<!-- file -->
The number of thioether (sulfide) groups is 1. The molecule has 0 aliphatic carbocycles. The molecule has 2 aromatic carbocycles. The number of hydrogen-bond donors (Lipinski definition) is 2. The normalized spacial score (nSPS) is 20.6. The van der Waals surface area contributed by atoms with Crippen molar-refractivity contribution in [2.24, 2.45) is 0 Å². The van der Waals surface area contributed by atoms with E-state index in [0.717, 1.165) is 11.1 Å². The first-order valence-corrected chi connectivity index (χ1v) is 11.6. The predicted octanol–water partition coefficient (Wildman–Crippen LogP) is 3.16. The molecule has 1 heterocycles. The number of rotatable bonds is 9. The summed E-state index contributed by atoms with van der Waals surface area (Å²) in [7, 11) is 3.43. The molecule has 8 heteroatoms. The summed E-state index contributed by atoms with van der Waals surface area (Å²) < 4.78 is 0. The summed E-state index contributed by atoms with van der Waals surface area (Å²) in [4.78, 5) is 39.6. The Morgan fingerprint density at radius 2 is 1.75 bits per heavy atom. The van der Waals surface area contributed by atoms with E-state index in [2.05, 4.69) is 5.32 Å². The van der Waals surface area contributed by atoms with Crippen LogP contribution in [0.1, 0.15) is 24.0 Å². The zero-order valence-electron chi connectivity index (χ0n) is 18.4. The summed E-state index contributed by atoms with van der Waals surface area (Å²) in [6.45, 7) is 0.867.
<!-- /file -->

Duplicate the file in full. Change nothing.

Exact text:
The number of thioether (sulfide) groups is 1. The molecule has 0 aliphatic carbocycles. The molecule has 2 aromatic carbocycles. The number of hydrogen-bond donors (Lipinski definition) is 2. The normalized spacial score (nSPS) is 20.6. The van der Waals surface area contributed by atoms with Crippen molar-refractivity contribution in [2.24, 2.45) is 0 Å². The van der Waals surface area contributed by atoms with E-state index in [0.717, 1.165) is 11.1 Å². The first-order valence-corrected chi connectivity index (χ1v) is 11.6. The predicted octanol–water partition coefficient (Wildman–Crippen LogP) is 3.16. The molecule has 1 heterocycles. The number of rotatable bonds is 9. The summed E-state index contributed by atoms with van der Waals surface area (Å²) in [7, 11) is 3.43. The molecule has 8 heteroatoms. The summed E-state index contributed by atoms with van der Waals surface area (Å²) < 4.78 is 0. The summed E-state index contributed by atoms with van der Waals surface area (Å²) in [4.78, 5) is 39.6. The Morgan fingerprint density at radius 2 is 1.75 bits per heavy atom. The van der Waals surface area contributed by atoms with E-state index in [2.05, 4.69) is 5.32 Å². The van der Waals surface area contributed by atoms with Crippen LogP contribution in [0.1, 0.15) is 24.0 Å². The zero-order valence-electron chi connectivity index (χ0n) is 18.4. The summed E-state index contributed by atoms with van der Waals surface area (Å²) in [6.45, 7) is 0.867.